Inflammatory Bowel Disease (IBD) is a group of chronic relapsing inflammatory conditions of the GIT, which comprises two clinical types–ulcerative colitis (UC) and Crohn’s disease (CD). The main etiological causes involved in IBD progression are environmental and genetic factors. Oral microbiota contains an abundance of Enterobacteriaceae as compared with other mucosal sites. Klebsiella, an oral Enterobacteriaceae species, can ectopically colonize and sustain in the colon and cecum and thus induce gut inflammation in a genetically susceptible patient. Additionally, they also promote T helper 1 (Th1) cells during gut colonization [3].

Type 1 Diabetes Mellitus (T1DM) is characterized by insufficient secretion of insulin by the pancreas. Recent data stated that oral microbiota can induce gut dysbiosis and gradual insulin resistance. The main mechanisms for increased insulin resistance are gut dysbiosis, increased gut permeability, systemic inflammation, and metabolic derangement. Another study reported that Turibacter, a butyrate-producing bacterial population was reduced in the gut microbiota after oral gavage of P.gingivalis [3].

Systemic Lupus Erythematosus (SLE) is a chronic autoimmune disease of unknown etiology that affects the connective tissue of multiple organs resulting in tissue damage and extensive inflammation. Primary Sjogren Syndrome (pSS) is an autoimmune condition caused by lymphocytic infiltration of lacrimal and salivary glands, resulting in dry eyes and mouth. Moreover, pSS and SLE share common epidemiological, clinical, pathogenic, and etiological features. Lower diversity in gut microbiota composition was observed in pSS and SLE patients while a reduced Firmicutes/Bacteroidetes ratio was present in SLE patients. However, a diversity of microbiota composition was observed in SLE and pSS patients. A study revealed that SLE is linked with increased alpha diversity in both buccal swabs and oral washings than in pSS patients [4].


Recent evidence suggests that the oral-gut microbiota axis plays a pivotal role in the pathogenesis of several autoimmune diseases such as RA, IBD, T1DM, SLE, and pSS. Moreover, the oral microbiota can influence the gut microbial population through enteral, hematogenous, and immune cell migration routes. The multifactorial causative pathways utilized by oral–gut microbiota dysbiosis for initiating autoimmune diseases are microbial translocation, molecular mimicry, and autoantigen overproduction. Hence, more research is needed to validate these findings and explore the efficacy of oral and gut microbiota-based targeted therapies for the treatment of autoimmune diseases.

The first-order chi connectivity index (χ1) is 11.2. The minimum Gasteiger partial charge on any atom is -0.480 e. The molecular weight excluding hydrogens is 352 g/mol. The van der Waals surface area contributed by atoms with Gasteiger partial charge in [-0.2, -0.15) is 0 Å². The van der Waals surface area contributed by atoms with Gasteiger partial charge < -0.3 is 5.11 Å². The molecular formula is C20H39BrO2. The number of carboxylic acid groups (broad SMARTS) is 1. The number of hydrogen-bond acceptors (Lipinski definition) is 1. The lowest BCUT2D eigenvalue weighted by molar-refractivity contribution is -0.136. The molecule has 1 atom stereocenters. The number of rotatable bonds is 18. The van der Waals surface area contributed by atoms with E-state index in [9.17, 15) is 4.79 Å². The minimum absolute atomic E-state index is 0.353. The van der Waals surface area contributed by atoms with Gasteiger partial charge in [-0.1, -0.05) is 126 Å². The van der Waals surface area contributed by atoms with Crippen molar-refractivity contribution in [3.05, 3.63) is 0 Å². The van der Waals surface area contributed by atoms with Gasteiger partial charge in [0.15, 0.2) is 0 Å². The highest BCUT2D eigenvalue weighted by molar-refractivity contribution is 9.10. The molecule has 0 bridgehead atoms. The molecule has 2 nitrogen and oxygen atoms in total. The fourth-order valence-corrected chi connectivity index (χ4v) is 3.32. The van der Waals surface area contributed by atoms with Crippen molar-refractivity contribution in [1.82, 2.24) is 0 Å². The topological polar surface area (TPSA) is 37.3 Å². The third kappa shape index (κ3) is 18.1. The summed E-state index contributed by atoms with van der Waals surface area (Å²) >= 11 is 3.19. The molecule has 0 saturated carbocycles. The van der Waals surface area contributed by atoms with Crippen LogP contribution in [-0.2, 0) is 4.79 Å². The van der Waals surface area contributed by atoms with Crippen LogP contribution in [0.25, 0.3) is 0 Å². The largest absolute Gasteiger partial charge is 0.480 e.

1. Huang X, Huang X, Huang Y, Zheng J, Lu Y, Mai Z, Zhao X, Cui L, Huang S. The oral microbiome in autoimmune diseases: friend or foe? Journal of Translational Medicine 2023; 21:211.

2. Belvoncikova, P; Maronek ,M; Gardik ,R. Gut Dysbiosis and Fecal Microbiota Transplantation in Autoimmune Diseases. Int. J. Mol. Sci. 2022; 23, 10729.

3. Tan X, Wang Y, Gong T. The interplay between oral microbiota, gut microbiota and systemic diseases. Journal of Oral Microbiology 2023; 15: 2213112.

4. Taco A. van der Meulena, Hermie J.M. Harmsenb, Arnau Vich Vilac, Alexander Kurilshikovd, Silvia C. Lieferse , Alexandra Zhernakovad , Jingyuan Fud , Cisca Wijmengad , Rinse K. Weersmac , Karina de Leeuwe , Hendrika Bootsmae, Fred K.L. Spijkerveta , Arjan Vissinka , Frans G.M. Kroesee. Shared gut, but distinct oral microbiota composition in primary Sjögren's syndrome and systemic lupus erythematosus. Journal of Autoimmunity 2019; 97:77–8.